They all know how to have sex. There was no privacy in a world where all your relatives are mind readers. Somebody was likely reading him right now.
He’d be required to do his part to keep the gene pool well mixed soon enough. He looked over his diagram. If he understood the current rules correctly, several times a year, any female who wasn’t an ancestor could choose him. That included the six of his sisters on his father’s side and three on his mother’s that were of age, although with the population fast approaching a hundred and fifty, word was out that siblings would soon be off limits as well.
Cynthia bar Bill poked her head into his cell. She smiled at the marks on the board. “What are you up to?”
He flushed. She had heard his thoughts. Every girl was a telepath, that was a given. There would be no female experiments like him. Every mother-to-be had to be fully capable of controlling the sperm cells within her body and to psychically choose which one of those would be free of defective genes.
“I was just seeing who was on which side of the chart.”
She came closer and put her hand on his shoulder. She was nineteen and had cared for him since he was a baby. “Don’t worry about your sisters. Everybody understands the new incest rule. Father and Mother wouldn’t have allowed it for the first couple of generations if it wasn’t absolutely necessary. Lots of things had to be changed for the survival of the U’tanse.”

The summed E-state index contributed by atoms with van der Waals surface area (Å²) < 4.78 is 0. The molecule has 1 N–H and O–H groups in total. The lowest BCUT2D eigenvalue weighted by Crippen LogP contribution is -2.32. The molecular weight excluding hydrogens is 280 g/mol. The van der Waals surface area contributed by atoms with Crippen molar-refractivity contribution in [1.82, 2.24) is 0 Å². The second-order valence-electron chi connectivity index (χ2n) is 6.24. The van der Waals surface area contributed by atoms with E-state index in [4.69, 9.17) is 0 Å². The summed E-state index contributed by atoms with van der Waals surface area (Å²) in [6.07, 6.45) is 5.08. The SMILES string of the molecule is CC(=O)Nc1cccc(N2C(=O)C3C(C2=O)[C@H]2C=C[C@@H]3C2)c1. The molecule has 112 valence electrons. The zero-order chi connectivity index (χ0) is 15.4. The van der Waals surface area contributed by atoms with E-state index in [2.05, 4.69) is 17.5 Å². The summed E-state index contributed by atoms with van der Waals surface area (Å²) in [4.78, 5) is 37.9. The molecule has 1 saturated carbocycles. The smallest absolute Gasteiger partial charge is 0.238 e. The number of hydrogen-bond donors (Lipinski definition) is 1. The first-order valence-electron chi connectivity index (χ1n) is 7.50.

“I know all that. It’s just....”
“You think that if you can chart out all the cousins on your board you’ll be able to predict who will come for you. James, you think too much! When the time comes, it’ll be perfectly natural. You were born with the right instincts. And you don’t have to worry. You will enjoy it. All the guys do.”
She took the other shoulder, too, and stared down into his chest. At least that’s what it felt like.
“Are you feeling any effects from your last time outside?”
“No. I wasn’t in the air very long, and I was wearing the breather.”
“Good. Remember, if you have too much exposure, any of your cousins will help you heal the lung damage -- not just your sisters.”